The Fall of the NBC Thursday Night Lineup

Friends Season 10

It is the end of an era for the NBC network. The network that brought us such huge Thursday night hits as Seinfeld, Friends, and The Office did not air a single comedy during its NBC Thursday night lineup a few weeks ago. This is big news considering at least one comedy has aired on the Peacock network on that day of the week for that last 33 years. Over the course of three decades, there were times when a comedy would not air on Thursday, but that would be during the summer months or when NBC would air special programming during the night. It is no shock to viewers that NBC decided to make this decision. Comedies have been struggling greatly on the NBC Thursday Night lineup since Friends left the air after ten glorious season in 2004. Let’s take a look back over thirty years and relive some of the highs (Must See TV era) and the lows (Comedy Night Done Right era) NBC has experienced on Thursday nights.

The 1980’s

NBC’s “Must See TV” slogan was first used during the NBC Thursday night lineup in 1982 and stuck around until 2006. The first two series to become a part of this legacy were Cheers, starring Ted Danson and Shelley Long, and Taxi, starring Tong Danza and Danny Devito. This was the year that Cheers premiered and when Taxi would make the transition from ABC to NBC. Cheers would remain a part of the NBC Thursday night lineup for its entire eleven-season run, while Taxi would end after only being on NBC for one year.

The following year, NBC added the 8 o’clock hour to its comedy block with Gimme a Break! anchoring the night. This would also be the year that Family Ties would make the move to Thursday nights and eventually become a top ten rated show. The ratings continued to climb for the NBC Thursday night lineup of shows when The Cosby Show would begin airing at 8 PM. The series would be the most watched show on television for five of its eight seasons. NBC decided to take advantage of the success of The Cosby Show and spin-off the character Denise Huxtable after she graduated from high school. A Different World would follow Denise to Hillman College and be a top ten most watched program during its first four seasons. Other popular sitcoms on the NBC Thursday night lineup during the 1980’s were Night Court and Dear John.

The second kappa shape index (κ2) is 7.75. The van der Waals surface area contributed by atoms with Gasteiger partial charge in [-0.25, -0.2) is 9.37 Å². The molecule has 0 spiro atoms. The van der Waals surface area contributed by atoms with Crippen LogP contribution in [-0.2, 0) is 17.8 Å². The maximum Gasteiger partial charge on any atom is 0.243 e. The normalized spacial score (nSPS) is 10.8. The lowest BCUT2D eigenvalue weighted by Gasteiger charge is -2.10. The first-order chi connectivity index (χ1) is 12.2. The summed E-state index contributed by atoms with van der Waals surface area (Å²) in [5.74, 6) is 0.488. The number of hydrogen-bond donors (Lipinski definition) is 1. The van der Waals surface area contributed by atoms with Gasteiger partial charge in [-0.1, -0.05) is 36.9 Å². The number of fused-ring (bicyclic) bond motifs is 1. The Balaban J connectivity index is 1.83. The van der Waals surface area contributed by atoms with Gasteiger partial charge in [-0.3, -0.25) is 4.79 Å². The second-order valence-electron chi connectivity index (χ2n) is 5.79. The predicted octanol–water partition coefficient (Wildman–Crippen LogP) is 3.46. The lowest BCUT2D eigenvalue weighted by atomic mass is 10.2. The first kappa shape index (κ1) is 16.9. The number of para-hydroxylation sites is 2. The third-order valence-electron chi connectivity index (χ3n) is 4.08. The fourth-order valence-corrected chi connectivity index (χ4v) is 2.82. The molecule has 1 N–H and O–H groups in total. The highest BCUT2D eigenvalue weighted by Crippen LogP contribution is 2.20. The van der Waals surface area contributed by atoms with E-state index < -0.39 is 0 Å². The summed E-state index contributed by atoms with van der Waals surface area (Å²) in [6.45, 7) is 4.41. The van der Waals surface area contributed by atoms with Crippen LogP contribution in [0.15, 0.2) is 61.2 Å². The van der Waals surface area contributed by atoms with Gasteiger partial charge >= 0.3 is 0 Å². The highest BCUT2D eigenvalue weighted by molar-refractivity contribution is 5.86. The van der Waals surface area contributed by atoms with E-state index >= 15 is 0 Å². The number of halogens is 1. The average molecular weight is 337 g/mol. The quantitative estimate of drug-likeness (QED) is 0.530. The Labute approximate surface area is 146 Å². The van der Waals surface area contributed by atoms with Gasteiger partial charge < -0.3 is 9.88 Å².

The 1990’s

The Cosby Show, A Different World, and Cheers continued to be successful comedies for the NBC Thursday night lineup in the early 90’s; however, by 1993, all three of these series would end their runs on television. During that time, NBC was able to find success with Seinfeld (though not at first) and Wings. In 1993, NBC would move Mad About You to Thursdays and the Cheers spinoff Frasier would premiere. The following year Friends would begin airing after Mad About You and continue to stay on Thursdays for its entire run. It would anchor the night from season two forward, while Seinfeld would air at 9 PM. Other popular series that aired on the NBC Thursday night lineup during the 1990’s were The Single Guy, Suddenly Susan, and Veronica’s Closet.

Early 2000’s